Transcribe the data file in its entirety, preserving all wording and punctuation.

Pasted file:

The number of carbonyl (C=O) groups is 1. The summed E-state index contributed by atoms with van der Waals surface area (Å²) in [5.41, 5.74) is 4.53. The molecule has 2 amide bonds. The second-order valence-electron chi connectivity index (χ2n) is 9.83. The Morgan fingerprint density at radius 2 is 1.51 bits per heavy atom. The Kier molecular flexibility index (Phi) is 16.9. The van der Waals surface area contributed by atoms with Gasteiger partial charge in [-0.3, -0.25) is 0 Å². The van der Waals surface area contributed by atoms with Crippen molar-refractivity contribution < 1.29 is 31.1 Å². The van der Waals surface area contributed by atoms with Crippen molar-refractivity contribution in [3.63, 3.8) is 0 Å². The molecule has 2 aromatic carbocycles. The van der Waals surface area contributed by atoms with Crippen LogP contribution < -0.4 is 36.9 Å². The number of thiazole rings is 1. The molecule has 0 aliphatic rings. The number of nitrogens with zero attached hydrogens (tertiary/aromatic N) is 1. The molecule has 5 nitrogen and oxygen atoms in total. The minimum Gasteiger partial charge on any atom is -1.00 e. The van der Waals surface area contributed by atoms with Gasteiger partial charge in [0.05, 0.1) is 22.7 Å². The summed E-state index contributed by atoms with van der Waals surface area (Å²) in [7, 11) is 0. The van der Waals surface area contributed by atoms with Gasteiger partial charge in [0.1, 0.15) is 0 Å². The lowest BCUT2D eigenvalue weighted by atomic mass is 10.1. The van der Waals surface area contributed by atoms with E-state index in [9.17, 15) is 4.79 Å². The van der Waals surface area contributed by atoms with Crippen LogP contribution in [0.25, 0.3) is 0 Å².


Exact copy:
The number of carbonyl (C=O) groups is 1. The summed E-state index contributed by atoms with van der Waals surface area (Å²) in [5.41, 5.74) is 4.53. The molecule has 2 amide bonds. The second-order valence-electron chi connectivity index (χ2n) is 9.83. The Morgan fingerprint density at radius 2 is 1.51 bits per heavy atom. The Kier molecular flexibility index (Phi) is 16.9. The van der Waals surface area contributed by atoms with Gasteiger partial charge in [-0.3, -0.25) is 0 Å². The van der Waals surface area contributed by atoms with Crippen molar-refractivity contribution < 1.29 is 31.1 Å². The van der Waals surface area contributed by atoms with Crippen molar-refractivity contribution in [3.63, 3.8) is 0 Å². The molecule has 2 aromatic carbocycles. The van der Waals surface area contributed by atoms with Crippen LogP contribution < -0.4 is 36.9 Å². The number of thiazole rings is 1. The molecule has 0 aliphatic rings. The number of nitrogens with zero attached hydrogens (tertiary/aromatic N) is 1. The molecule has 5 nitrogen and oxygen atoms in total. The minimum Gasteiger partial charge on any atom is -1.00 e. The van der Waals surface area contributed by atoms with Gasteiger partial charge in [0.05, 0.1) is 22.7 Å². The summed E-state index contributed by atoms with van der Waals surface area (Å²) in [7, 11) is 0. The van der Waals surface area contributed by atoms with Gasteiger partial charge in [0.1, 0.15) is 0 Å². The lowest BCUT2D eigenvalue weighted by atomic mass is 10.1. The van der Waals surface area contributed by atoms with E-state index in [9.17, 15) is 4.79 Å². The van der Waals surface area contributed by atoms with Crippen LogP contribution in [0.25, 0.3) is 0 Å².